Talk to Your Doctor about other ways to manage your bladder control problems.
If you have urinary incontinence, tell your doctor. Incontinence can be treated and often cured. Even if a cure is not possible, careful management can help you feel more relaxed and in control.
The first step in treating a bladder control problem is to see a doctor. Your doctor will:
- give you a physical exam and discuss your medical history
- ask about your symptoms and the medicines you use
- ask if you have been sick recently or had surgery.
Your doctor also may do a number of tests which might include:
- tests that measure how well you empty your bladder
In addition, your doctor may ask you to keep a daily diary of when you urinate and when you leak urine. Your pattern of urinating and urine leakage may suggest which type of incontinence you have.
Besides bladder control training, there are several other ways to help manage incontinence:
- Aids. Sometimes doctors suggest a small, throwaway patch; a small, tampon-like urethral plug; or a vaginal insert called a pessary for women with stress incontinence.
- Medication. A doctor can prescribe medicines to treat incontinence. Some drugs prevent unwanted bladder contractions. Some relax muscles, helping the bladder to empty more fully during urination. Others tighten muscles in the bladder and urethra to cut down leakage. These drugs can sometimes cause side effects such as dry mouth, eye problems, or urine buildup. Vaginal estrogen may be helpful in women after menopause. Talk with your doctor about the benefits and side effects of using any of these medicines for a long time.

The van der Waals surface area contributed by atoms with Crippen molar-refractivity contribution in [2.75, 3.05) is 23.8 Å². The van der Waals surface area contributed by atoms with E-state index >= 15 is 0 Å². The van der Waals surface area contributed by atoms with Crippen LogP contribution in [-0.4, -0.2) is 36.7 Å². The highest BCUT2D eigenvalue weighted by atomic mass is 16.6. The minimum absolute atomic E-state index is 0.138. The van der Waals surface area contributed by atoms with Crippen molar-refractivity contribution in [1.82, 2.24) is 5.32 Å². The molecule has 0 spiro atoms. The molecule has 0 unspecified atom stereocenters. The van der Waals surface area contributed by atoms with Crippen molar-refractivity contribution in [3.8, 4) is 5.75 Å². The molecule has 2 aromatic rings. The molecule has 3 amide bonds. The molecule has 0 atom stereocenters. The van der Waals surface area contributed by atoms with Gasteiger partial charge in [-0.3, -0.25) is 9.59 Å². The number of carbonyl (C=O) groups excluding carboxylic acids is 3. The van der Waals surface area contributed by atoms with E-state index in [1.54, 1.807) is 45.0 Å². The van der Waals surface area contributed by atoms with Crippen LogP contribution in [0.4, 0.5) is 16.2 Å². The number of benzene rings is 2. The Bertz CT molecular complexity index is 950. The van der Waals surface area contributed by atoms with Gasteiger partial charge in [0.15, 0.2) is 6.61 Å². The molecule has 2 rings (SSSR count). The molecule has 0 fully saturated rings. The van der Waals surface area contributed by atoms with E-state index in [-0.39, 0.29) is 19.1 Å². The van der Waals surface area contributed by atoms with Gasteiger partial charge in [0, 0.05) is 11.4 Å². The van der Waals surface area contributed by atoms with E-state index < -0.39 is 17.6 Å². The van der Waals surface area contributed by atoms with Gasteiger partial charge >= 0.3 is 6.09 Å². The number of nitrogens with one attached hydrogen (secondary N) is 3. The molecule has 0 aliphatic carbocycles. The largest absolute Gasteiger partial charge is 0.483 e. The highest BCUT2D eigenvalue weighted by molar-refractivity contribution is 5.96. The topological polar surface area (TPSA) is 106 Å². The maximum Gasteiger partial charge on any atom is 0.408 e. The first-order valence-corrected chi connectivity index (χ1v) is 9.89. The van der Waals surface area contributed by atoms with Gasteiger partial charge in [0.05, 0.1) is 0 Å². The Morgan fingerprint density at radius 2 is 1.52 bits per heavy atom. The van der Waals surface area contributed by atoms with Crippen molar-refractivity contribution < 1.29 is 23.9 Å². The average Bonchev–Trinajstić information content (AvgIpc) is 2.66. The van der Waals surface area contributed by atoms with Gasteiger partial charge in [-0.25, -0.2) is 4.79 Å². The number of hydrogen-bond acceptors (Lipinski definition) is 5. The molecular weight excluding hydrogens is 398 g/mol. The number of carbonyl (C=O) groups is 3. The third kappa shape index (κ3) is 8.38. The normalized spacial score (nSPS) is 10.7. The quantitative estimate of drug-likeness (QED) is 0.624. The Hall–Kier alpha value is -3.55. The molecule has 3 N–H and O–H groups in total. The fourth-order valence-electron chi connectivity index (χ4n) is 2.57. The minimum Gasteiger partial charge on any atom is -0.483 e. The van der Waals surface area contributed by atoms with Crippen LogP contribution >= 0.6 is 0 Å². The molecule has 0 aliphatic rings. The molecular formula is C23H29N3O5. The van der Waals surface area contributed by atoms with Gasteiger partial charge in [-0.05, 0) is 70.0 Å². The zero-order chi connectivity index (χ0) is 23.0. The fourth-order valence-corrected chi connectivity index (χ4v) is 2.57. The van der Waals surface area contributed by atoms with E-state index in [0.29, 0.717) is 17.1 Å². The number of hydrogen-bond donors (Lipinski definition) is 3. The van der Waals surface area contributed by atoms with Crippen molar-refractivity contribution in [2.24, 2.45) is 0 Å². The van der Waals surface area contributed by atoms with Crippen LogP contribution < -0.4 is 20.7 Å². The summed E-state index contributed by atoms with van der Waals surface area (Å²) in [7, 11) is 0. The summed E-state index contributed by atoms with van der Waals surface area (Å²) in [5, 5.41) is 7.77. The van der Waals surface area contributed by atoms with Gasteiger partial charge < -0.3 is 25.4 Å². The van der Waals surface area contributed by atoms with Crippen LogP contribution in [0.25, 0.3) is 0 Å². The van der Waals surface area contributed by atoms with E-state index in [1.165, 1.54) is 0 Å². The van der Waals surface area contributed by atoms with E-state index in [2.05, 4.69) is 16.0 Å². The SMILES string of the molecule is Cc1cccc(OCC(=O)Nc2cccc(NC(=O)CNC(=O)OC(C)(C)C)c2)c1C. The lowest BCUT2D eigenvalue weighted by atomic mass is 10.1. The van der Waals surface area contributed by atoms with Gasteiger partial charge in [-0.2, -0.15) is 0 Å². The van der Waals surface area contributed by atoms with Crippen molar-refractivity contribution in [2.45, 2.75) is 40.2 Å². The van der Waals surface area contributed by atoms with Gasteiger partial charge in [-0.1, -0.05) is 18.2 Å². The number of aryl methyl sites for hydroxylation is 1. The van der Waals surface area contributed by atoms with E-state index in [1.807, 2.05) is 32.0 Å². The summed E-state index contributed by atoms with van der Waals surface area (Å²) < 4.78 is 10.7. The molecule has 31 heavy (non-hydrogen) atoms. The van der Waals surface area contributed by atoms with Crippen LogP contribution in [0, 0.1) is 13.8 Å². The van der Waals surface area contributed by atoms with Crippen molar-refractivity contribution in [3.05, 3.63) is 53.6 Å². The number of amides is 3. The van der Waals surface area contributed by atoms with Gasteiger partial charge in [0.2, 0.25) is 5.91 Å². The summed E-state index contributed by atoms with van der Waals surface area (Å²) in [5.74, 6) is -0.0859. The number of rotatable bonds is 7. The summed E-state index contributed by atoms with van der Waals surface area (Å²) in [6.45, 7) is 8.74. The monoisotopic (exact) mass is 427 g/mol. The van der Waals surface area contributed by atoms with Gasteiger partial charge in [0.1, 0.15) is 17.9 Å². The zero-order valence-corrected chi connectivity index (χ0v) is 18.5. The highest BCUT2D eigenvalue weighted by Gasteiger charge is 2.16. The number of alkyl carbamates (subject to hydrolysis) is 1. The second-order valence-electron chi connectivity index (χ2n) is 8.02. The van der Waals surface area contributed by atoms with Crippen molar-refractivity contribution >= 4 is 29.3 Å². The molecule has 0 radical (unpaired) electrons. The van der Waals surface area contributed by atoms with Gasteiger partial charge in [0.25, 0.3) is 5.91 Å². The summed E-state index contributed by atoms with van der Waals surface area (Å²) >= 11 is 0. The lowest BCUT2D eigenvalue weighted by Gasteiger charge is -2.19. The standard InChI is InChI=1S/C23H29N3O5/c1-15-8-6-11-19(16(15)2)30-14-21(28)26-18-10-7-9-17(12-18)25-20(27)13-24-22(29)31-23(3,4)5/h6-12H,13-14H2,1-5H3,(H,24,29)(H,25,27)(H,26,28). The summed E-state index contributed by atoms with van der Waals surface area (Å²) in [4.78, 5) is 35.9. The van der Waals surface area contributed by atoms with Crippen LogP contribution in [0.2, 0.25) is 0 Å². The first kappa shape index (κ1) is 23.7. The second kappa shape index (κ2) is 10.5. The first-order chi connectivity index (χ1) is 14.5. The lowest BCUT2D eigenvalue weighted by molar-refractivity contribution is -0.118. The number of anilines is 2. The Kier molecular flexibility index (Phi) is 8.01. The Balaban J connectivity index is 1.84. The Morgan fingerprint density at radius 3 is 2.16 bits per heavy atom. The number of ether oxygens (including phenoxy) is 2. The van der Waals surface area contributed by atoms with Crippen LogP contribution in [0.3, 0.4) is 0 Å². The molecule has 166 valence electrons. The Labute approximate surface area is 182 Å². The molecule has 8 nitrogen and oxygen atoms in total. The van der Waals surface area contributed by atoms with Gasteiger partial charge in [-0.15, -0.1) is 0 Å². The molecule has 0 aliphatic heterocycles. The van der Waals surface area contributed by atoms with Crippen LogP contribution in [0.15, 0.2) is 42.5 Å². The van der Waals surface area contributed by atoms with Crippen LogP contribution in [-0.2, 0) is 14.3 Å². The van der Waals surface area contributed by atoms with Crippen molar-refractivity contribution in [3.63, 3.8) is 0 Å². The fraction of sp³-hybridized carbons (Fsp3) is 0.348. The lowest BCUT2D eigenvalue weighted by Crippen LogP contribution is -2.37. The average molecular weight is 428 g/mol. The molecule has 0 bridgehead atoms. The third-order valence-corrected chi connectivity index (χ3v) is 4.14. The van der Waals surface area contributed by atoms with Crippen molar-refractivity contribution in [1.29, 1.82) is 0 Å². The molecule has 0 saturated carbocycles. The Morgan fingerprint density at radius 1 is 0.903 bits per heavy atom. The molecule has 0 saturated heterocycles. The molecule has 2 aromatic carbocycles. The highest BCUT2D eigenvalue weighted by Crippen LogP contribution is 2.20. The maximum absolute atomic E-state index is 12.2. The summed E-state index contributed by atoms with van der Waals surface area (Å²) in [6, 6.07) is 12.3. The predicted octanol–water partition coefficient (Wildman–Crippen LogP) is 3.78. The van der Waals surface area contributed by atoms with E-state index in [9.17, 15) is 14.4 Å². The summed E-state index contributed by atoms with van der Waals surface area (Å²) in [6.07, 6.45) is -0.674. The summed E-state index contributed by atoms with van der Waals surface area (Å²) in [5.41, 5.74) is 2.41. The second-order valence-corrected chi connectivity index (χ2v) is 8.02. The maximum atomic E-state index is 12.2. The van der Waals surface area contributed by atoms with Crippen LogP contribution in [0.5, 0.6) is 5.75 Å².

- Implants. A doctor can inject an implant into the area around the urethra. The implant adds bulk. This helps close the urethra to reduce stress incontinence. Injections may have to be repeated after a time because your body slowly gets rid of these substances.
- Surgery. Sometimes surgery can improve or cure incontinence if it is caused by a problem such as a change in the position of the bladder or blockage due to an enlarged prostate. Common surgery for stress incontinence involves pulling the bladder up and securing it. For more serious stress incontinence, the surgeon may use a wide sling. This holds up the bladder and narrows the urethra to prevent leakage.
- Absorbent products. You can now buy special absorbent underclothing. It is not bulky and can be helpful.
- Diet. Changing your diet can help bladder control. Certain foods and beverages can irritate the bladder.
- Caffeine, for example, is a natural diuretic and stimulant for the bladder.
- Hot spices such as curry, chili pepper or cayenne pepper may contribute to incontinence.
- Citrus juice that is more acidic -- such as juice from a grapefruit, orange, lime or lemon -- may worsen symptoms.
- Fluids. Even though the amount of fluids you drink can affect incontinence, you do need to drink enough fluids to help keep your bladder and urinary system flushed out (1.5 to 2 quarts of fluid per day), unless your doctor has directed you otherwise.
- It may help to schedule your fluid intake.
- Most of what you drink reaches your bladder within two to three hours.
- Avoid drinking a large amount of liquids before bedtime or when you're not near a restroom.
If you have incontinence while you exercise, avoid alcohol and caffeinated beverages (such as coffee or soda) two to three hours before exercising, and urinate right before your workout.
- Remember, to drink plenty of fluids while you're exercising to prevent dehydration.
National Association for Continence. Accessed April, 2008. Available at http://www.nafc.org.
Simon Foundation for Continence. Accessed April, 2008. Available at http://www.simonfoundation.org.
National Institute of Diabetes and Digestive and Kidney Diseases. Accessed April, 2008. Available at http://www2.niddk.nih.gov .